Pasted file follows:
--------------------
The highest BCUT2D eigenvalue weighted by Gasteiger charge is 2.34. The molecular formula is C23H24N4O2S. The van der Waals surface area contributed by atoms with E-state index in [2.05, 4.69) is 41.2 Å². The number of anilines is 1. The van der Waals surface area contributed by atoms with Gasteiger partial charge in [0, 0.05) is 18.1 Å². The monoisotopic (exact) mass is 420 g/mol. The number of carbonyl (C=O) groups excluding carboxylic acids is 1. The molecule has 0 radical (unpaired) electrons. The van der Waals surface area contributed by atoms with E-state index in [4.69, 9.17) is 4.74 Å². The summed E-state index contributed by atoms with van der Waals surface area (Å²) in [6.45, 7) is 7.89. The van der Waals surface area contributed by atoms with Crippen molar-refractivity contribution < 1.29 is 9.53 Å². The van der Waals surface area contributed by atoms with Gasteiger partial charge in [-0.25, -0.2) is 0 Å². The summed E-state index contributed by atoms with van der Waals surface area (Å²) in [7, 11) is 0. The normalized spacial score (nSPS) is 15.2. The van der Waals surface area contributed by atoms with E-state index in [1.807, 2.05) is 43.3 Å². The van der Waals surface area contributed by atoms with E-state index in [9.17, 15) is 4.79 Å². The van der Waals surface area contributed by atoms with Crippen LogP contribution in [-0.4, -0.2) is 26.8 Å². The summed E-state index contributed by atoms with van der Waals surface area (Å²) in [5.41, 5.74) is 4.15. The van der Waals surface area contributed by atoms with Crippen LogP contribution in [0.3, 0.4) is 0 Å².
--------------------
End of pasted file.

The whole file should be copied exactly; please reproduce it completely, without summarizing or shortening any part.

The highest BCUT2D eigenvalue weighted by Gasteiger charge is 2.34. The molecular formula is C23H24N4O2S. The van der Waals surface area contributed by atoms with E-state index in [2.05, 4.69) is 41.2 Å². The number of anilines is 1. The van der Waals surface area contributed by atoms with Gasteiger partial charge in [0, 0.05) is 18.1 Å². The monoisotopic (exact) mass is 420 g/mol. The number of carbonyl (C=O) groups excluding carboxylic acids is 1. The molecule has 0 radical (unpaired) electrons. The van der Waals surface area contributed by atoms with E-state index in [4.69, 9.17) is 4.74 Å². The summed E-state index contributed by atoms with van der Waals surface area (Å²) in [6.45, 7) is 7.89. The van der Waals surface area contributed by atoms with Crippen molar-refractivity contribution < 1.29 is 9.53 Å². The van der Waals surface area contributed by atoms with Gasteiger partial charge in [-0.25, -0.2) is 0 Å². The summed E-state index contributed by atoms with van der Waals surface area (Å²) in [7, 11) is 0. The normalized spacial score (nSPS) is 15.2. The van der Waals surface area contributed by atoms with E-state index in [1.807, 2.05) is 43.3 Å². The van der Waals surface area contributed by atoms with E-state index in [9.17, 15) is 4.79 Å². The van der Waals surface area contributed by atoms with Crippen LogP contribution in [-0.4, -0.2) is 26.8 Å². The summed E-state index contributed by atoms with van der Waals surface area (Å²) in [5.41, 5.74) is 4.15. The van der Waals surface area contributed by atoms with Crippen LogP contribution in [0.3, 0.4) is 0 Å².